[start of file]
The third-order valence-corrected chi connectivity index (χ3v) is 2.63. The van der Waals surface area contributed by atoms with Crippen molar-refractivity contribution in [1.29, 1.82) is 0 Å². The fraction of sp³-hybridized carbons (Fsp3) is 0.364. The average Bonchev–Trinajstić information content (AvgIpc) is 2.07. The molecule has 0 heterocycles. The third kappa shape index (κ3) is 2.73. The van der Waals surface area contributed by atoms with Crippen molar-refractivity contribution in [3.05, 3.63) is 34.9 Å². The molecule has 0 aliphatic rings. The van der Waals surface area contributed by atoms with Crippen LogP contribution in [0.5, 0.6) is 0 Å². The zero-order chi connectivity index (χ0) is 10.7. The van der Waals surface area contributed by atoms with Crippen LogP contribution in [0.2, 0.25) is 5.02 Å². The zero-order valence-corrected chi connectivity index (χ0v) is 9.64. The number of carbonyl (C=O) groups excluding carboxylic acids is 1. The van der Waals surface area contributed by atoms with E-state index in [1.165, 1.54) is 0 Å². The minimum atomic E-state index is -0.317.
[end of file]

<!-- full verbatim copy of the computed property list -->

The third-order valence-corrected chi connectivity index (χ3v) is 2.63. The van der Waals surface area contributed by atoms with Crippen molar-refractivity contribution in [1.29, 1.82) is 0 Å². The fraction of sp³-hybridized carbons (Fsp3) is 0.364. The average Bonchev–Trinajstić information content (AvgIpc) is 2.07. The molecule has 0 heterocycles. The third kappa shape index (κ3) is 2.73. The van der Waals surface area contributed by atoms with Crippen molar-refractivity contribution in [3.05, 3.63) is 34.9 Å². The molecule has 0 aliphatic rings. The van der Waals surface area contributed by atoms with Crippen LogP contribution in [0.5, 0.6) is 0 Å². The zero-order chi connectivity index (χ0) is 10.7. The van der Waals surface area contributed by atoms with Crippen LogP contribution in [0.2, 0.25) is 5.02 Å². The zero-order valence-corrected chi connectivity index (χ0v) is 9.64. The number of carbonyl (C=O) groups excluding carboxylic acids is 1. The van der Waals surface area contributed by atoms with E-state index in [1.165, 1.54) is 0 Å². The minimum atomic E-state index is -0.317.